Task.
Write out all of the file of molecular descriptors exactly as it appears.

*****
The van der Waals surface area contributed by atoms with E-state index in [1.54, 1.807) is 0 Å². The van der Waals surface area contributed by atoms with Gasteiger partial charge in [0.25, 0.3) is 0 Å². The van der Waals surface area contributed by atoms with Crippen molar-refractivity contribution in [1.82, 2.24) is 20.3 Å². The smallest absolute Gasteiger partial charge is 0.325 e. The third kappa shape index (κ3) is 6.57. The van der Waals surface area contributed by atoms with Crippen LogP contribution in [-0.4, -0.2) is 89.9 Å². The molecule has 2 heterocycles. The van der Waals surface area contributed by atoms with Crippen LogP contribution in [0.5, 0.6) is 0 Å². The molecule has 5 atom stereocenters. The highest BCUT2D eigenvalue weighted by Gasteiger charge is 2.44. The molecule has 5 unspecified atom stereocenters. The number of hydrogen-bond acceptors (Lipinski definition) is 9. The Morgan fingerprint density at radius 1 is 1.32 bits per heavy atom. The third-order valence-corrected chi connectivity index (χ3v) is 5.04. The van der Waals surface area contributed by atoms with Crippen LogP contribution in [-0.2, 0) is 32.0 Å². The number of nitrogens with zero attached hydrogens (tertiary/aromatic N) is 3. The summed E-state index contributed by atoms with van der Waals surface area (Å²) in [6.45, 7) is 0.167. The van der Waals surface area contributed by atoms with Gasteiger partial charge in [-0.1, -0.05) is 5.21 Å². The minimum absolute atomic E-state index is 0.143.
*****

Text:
The van der Waals surface area contributed by atoms with E-state index in [1.54, 1.807) is 0 Å². The van der Waals surface area contributed by atoms with Gasteiger partial charge in [0.25, 0.3) is 0 Å². The van der Waals surface area contributed by atoms with Crippen molar-refractivity contribution in [1.82, 2.24) is 20.3 Å². The smallest absolute Gasteiger partial charge is 0.325 e. The third kappa shape index (κ3) is 6.57. The van der Waals surface area contributed by atoms with Crippen LogP contribution in [-0.4, -0.2) is 89.9 Å². The molecule has 2 heterocycles. The van der Waals surface area contributed by atoms with Crippen LogP contribution in [0.5, 0.6) is 0 Å². The molecule has 5 atom stereocenters. The highest BCUT2D eigenvalue weighted by Gasteiger charge is 2.44. The molecule has 5 unspecified atom stereocenters. The number of hydrogen-bond acceptors (Lipinski definition) is 9. The Morgan fingerprint density at radius 1 is 1.32 bits per heavy atom. The third-order valence-corrected chi connectivity index (χ3v) is 5.04. The van der Waals surface area contributed by atoms with Crippen LogP contribution in [-0.2, 0) is 32.0 Å². The number of nitrogens with zero attached hydrogens (tertiary/aromatic N) is 3. The summed E-state index contributed by atoms with van der Waals surface area (Å²) in [6.45, 7) is 0.167. The van der Waals surface area contributed by atoms with Gasteiger partial charge in [-0.1, -0.05) is 5.21 Å². The minimum absolute atomic E-state index is 0.143.